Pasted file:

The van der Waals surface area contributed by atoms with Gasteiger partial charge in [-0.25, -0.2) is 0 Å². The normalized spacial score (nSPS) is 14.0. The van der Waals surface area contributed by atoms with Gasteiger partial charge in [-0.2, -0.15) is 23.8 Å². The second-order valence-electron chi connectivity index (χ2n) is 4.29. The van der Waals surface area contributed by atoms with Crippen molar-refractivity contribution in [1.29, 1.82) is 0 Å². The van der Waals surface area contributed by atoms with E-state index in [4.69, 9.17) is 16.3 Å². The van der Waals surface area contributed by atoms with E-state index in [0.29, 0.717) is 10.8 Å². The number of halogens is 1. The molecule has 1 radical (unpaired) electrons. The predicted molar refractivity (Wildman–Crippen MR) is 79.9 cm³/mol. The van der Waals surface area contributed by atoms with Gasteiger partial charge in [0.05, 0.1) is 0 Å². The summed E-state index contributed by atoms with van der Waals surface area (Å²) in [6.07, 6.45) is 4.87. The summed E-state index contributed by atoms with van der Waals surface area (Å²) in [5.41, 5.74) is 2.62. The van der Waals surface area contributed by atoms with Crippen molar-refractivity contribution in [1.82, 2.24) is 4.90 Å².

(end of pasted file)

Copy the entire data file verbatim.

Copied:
The van der Waals surface area contributed by atoms with Gasteiger partial charge in [-0.25, -0.2) is 0 Å². The normalized spacial score (nSPS) is 14.0. The van der Waals surface area contributed by atoms with Gasteiger partial charge in [-0.2, -0.15) is 23.8 Å². The second-order valence-electron chi connectivity index (χ2n) is 4.29. The van der Waals surface area contributed by atoms with Crippen molar-refractivity contribution in [1.29, 1.82) is 0 Å². The van der Waals surface area contributed by atoms with E-state index in [4.69, 9.17) is 16.3 Å². The van der Waals surface area contributed by atoms with E-state index in [0.29, 0.717) is 10.8 Å². The number of halogens is 1. The molecule has 1 radical (unpaired) electrons. The predicted molar refractivity (Wildman–Crippen MR) is 79.9 cm³/mol. The van der Waals surface area contributed by atoms with Gasteiger partial charge in [0.05, 0.1) is 0 Å². The summed E-state index contributed by atoms with van der Waals surface area (Å²) in [6.07, 6.45) is 4.87. The summed E-state index contributed by atoms with van der Waals surface area (Å²) in [5.41, 5.74) is 2.62. The van der Waals surface area contributed by atoms with Crippen molar-refractivity contribution in [1.82, 2.24) is 4.90 Å².